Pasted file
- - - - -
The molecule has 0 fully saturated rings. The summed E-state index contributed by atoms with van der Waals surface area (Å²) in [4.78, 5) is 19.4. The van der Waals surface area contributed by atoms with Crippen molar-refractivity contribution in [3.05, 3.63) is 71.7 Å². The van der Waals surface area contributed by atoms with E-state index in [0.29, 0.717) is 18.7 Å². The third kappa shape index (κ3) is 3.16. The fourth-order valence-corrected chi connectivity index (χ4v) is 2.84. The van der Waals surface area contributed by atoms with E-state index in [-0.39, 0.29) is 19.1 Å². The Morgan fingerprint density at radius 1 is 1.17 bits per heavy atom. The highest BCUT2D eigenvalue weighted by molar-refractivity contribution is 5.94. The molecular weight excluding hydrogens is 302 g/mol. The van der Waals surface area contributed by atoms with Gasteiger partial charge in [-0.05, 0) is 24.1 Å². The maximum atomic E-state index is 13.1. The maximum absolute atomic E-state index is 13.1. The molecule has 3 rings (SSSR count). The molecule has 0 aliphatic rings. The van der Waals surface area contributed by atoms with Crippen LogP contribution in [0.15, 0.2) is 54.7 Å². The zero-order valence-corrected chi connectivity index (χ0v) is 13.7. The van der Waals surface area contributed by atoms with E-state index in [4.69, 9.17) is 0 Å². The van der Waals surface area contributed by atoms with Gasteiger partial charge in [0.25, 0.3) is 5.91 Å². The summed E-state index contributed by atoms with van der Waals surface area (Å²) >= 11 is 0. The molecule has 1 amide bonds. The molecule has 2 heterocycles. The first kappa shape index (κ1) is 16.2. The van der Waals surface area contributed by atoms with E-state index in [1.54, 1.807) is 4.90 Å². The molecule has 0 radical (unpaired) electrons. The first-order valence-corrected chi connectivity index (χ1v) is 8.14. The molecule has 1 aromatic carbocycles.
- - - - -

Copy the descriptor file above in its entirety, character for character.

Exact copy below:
The molecule has 0 fully saturated rings. The summed E-state index contributed by atoms with van der Waals surface area (Å²) in [4.78, 5) is 19.4. The van der Waals surface area contributed by atoms with Crippen molar-refractivity contribution in [3.05, 3.63) is 71.7 Å². The van der Waals surface area contributed by atoms with E-state index in [0.29, 0.717) is 18.7 Å². The third kappa shape index (κ3) is 3.16. The fourth-order valence-corrected chi connectivity index (χ4v) is 2.84. The van der Waals surface area contributed by atoms with E-state index in [-0.39, 0.29) is 19.1 Å². The Morgan fingerprint density at radius 1 is 1.17 bits per heavy atom. The highest BCUT2D eigenvalue weighted by molar-refractivity contribution is 5.94. The molecular weight excluding hydrogens is 302 g/mol. The van der Waals surface area contributed by atoms with Gasteiger partial charge in [-0.05, 0) is 24.1 Å². The maximum atomic E-state index is 13.1. The maximum absolute atomic E-state index is 13.1. The molecule has 3 rings (SSSR count). The molecule has 0 aliphatic rings. The van der Waals surface area contributed by atoms with Crippen LogP contribution in [0.15, 0.2) is 54.7 Å². The zero-order valence-corrected chi connectivity index (χ0v) is 13.7. The van der Waals surface area contributed by atoms with E-state index in [4.69, 9.17) is 0 Å². The van der Waals surface area contributed by atoms with Gasteiger partial charge in [0.25, 0.3) is 5.91 Å². The summed E-state index contributed by atoms with van der Waals surface area (Å²) >= 11 is 0. The molecule has 1 amide bonds. The molecule has 2 heterocycles. The first kappa shape index (κ1) is 16.2. The van der Waals surface area contributed by atoms with E-state index in [1.54, 1.807) is 4.90 Å². The molecule has 0 radical (unpaired) electrons. The first-order valence-corrected chi connectivity index (χ1v) is 8.14. The molecule has 1 aromatic carbocycles.